I had been overweight my whole life as a result of unhealthy eating habits and a very sedentary lifestyle. Growing up with a single mom, who unfortunately had limited skill in the kitchen, I survived on cereal and fast food, a trend which continued after I moved out and had to live on my own in college. I reached a point, age 22, where I was around 280 pounds. I eventually stopped looking at scales, so who knows how heavy I actually was. I’d been taking insulin for pre-diabetes and generally feeling terrible all of the time. My only source of exercise was walking to and from class, but would still find myself covered in sweat and out of breath from climbing the stairs. I was a boredom- and stress-driven snacker, with schoolwork leaving me in a constant state of either boredom or stress. A consistent diet of fried foods, cookies, and chips lead to a necessary gallbladder removal surgery, which is exactly when I decided it was time to turn my life around.
I started with taking classes at my university’s gym, which was actually a requirement for graduation that I’d never taken seriously. I had originally planned to find the least physically demanding options, like bowling or archery, just to get through it and receive my diploma. But with this new mindset, I decided to go for something a little more intense to jumpstart new, healthier habits. I enrolled in spinning class, which I ended up enjoying so much that I took another variation every semester until graduation. Having a fitness schedule to follow with twice weekly classes taught me that the secret to workout success: consistency. I would take my class two days a week, then go back two more days per week for the elliptical and lightweight machines.
Once I began seeing some physical changes from my new gym schedule, I starting considering meals. I read as much as I could on nutrition. Between lowering calories and a low-carb diet, the pounds began to fall off. By the time I graduated, I’d dropped 70 lbs. and was no longer pre-diabetic or needing to take any medication.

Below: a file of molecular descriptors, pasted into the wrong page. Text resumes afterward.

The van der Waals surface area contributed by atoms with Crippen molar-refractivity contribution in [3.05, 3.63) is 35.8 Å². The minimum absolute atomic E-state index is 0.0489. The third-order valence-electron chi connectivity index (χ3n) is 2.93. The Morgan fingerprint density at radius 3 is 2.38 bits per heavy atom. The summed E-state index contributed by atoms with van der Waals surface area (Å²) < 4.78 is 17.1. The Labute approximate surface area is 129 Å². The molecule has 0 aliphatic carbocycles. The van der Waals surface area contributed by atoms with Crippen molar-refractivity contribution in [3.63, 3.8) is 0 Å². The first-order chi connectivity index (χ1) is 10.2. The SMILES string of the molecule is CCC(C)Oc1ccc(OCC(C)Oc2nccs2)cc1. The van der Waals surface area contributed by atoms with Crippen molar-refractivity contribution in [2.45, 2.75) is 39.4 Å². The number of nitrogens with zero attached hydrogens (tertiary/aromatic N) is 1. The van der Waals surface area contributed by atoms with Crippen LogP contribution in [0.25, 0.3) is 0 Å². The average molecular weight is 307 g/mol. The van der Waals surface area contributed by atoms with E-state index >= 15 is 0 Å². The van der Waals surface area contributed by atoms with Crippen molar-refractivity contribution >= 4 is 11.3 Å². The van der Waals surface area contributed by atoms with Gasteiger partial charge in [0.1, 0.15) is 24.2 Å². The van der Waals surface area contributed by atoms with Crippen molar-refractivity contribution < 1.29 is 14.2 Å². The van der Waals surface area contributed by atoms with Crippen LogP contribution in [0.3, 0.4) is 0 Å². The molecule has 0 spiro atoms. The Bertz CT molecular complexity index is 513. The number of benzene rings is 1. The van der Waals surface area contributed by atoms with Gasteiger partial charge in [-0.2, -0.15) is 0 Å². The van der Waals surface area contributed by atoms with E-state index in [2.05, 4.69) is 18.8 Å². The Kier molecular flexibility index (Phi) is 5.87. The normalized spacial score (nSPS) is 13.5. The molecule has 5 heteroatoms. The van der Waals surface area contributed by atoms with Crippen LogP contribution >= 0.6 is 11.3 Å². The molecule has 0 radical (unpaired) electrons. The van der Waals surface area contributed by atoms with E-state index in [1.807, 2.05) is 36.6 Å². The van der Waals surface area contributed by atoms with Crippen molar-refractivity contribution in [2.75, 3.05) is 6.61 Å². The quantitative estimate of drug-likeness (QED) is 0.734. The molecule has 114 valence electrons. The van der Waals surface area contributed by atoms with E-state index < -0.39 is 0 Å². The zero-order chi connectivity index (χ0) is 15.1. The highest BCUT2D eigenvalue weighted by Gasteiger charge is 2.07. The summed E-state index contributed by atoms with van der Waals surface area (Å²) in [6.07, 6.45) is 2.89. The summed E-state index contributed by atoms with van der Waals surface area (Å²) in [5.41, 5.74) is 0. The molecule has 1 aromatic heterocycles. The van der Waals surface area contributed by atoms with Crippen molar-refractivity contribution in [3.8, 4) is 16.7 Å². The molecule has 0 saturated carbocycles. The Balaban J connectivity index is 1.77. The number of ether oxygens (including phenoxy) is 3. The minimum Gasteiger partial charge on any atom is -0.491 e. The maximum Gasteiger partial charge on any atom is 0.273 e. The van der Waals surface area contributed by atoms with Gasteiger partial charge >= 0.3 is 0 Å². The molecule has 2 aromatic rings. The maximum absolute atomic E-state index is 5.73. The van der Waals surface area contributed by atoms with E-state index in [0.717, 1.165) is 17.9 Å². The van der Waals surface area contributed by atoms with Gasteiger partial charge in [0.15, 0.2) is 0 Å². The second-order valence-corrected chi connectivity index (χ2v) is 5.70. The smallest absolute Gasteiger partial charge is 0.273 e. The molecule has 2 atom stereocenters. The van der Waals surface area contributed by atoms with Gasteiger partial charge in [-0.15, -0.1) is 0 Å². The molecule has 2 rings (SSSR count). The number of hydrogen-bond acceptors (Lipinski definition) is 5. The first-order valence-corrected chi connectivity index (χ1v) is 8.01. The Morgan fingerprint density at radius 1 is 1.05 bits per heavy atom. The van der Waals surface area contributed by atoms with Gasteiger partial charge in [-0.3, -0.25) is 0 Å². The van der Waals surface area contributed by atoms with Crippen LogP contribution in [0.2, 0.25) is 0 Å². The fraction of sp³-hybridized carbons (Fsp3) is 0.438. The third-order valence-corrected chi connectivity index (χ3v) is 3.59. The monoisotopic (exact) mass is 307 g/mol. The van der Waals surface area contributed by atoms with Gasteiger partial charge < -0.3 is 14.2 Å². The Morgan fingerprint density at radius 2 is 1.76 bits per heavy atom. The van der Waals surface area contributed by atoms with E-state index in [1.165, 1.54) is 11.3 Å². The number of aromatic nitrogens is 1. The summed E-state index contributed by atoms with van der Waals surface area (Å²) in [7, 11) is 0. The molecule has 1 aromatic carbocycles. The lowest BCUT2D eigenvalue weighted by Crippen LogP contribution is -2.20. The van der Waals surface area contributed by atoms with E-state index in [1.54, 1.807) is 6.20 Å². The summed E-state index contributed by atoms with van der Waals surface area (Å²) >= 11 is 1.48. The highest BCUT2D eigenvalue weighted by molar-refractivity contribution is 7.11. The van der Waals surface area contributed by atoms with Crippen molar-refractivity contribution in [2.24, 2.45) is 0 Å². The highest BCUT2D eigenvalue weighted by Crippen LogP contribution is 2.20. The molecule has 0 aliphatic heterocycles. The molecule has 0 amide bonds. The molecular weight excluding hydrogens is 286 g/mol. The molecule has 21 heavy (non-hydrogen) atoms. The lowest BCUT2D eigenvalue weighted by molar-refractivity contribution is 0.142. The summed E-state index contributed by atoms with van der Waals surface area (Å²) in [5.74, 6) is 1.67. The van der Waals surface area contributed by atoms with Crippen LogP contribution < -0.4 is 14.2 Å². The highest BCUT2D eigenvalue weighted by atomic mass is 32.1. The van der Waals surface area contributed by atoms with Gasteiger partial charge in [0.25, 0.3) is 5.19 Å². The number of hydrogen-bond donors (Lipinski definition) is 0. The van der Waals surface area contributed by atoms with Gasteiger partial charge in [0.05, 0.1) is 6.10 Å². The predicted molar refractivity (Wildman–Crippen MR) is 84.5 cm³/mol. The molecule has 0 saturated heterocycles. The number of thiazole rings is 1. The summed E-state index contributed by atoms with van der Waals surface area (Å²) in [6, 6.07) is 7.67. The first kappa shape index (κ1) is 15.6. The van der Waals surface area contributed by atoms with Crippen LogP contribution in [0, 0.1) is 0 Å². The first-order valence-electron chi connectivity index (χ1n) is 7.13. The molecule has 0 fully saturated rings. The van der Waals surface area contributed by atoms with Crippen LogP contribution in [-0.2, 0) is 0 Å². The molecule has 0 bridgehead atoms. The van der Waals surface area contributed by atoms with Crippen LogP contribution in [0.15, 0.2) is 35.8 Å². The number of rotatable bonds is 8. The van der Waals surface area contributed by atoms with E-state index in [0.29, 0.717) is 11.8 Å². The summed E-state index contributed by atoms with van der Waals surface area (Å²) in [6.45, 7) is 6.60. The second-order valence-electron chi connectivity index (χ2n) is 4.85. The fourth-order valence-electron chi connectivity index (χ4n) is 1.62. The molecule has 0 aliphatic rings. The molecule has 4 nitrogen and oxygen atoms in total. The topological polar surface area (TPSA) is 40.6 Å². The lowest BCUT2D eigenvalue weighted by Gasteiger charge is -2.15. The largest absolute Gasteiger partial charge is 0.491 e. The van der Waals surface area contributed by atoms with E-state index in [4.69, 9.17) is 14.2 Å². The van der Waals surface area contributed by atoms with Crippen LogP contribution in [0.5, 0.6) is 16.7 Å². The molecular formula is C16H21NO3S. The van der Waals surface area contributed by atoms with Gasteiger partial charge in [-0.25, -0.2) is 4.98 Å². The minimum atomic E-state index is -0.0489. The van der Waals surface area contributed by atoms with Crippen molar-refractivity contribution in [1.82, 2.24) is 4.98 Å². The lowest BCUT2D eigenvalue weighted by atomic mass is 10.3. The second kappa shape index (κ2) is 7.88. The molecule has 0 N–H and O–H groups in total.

After graduation I kept experimenting with my workouts, finally getting over my fear of the free weights… and discovered a love for lifting! I’m constantly looking for new ways to tweak and improve my routine. Now sitting at comfortable 130 lbs., I’m even working towards my first bodybuilding competition by the end of the year!
I’ve received a lot of praise from family and friends about the changes I’ve made over the past few years and honestly couldn’t have done it without their continued support. It’s important to have people to turn to when you’re in a funk and remind you how far you’ve come (plus an outlet to share your stress or anxiety). I’ll have my emotional days, where all I want to do is binge on movies and ice cream, which is okay every once in a while. I’ve learned to not call them “cheat meals” but prefer “earned meals,” because I’ve put in the hard work. As long as I keep up my habits in the gym, I’m not setting myself back.
The most important part of this whole transformation for me has been the knowledge I’ve gained about how the food I eat affects my body. It was very difficult to transition from the high cardio, low carb/sugar lifestyle (which helped me lose my first 100lbs) into a heavy lifting, moderate carb routine. One thing that has remained constant throughout this transformation, though: Quest Bars are the best snack or post-workout food to keep my body fueled and help me reach my goals!
My 5 tips for keeping on track:
- Track what you eat. It doesn’t have to be calorie counting if that’s too overwhelming, but it’s easy to overlook the little snacks and keeping a log will help hold you accountable.
- Put on your gym clothes while you’re running errands or cleaning the house before your workout. It will be incredibly difficult to change out of those clothes if you haven’t gotten some sort of physical activity in.
- Make small goals to help you achieve your bigger goal. For example, if you set a large goal like running a half marathon this year set up smaller weekly goals to add an extra mile to your long run each Sunday.
- Find a physical activity you like to do. A lot of people will fall off the exercise wagon because they try to stay fit by running 4 days a week, the whole time just waiting for it to be over. Experiment with different options until you find the one that you gives you consistent enjoyment.
- Take one day to prep your meals for the rest of the week. This will save so much time and energy when you don’t want to cook at the end of a long day or are tempted to go out for an unhealthy lunch.
Team Quest – We are here for you! Share your transformations and triumphs with us on Facebook, Instagram, Twitter, or email them to us at [email protected]. Remember that these transformations took hard work, discipline and a plan. Quest products are a delicious component of, and not a substitute for, an exercise regimen and effective diet. The Quest Community is always there for you if you need help, inspiration or motivation!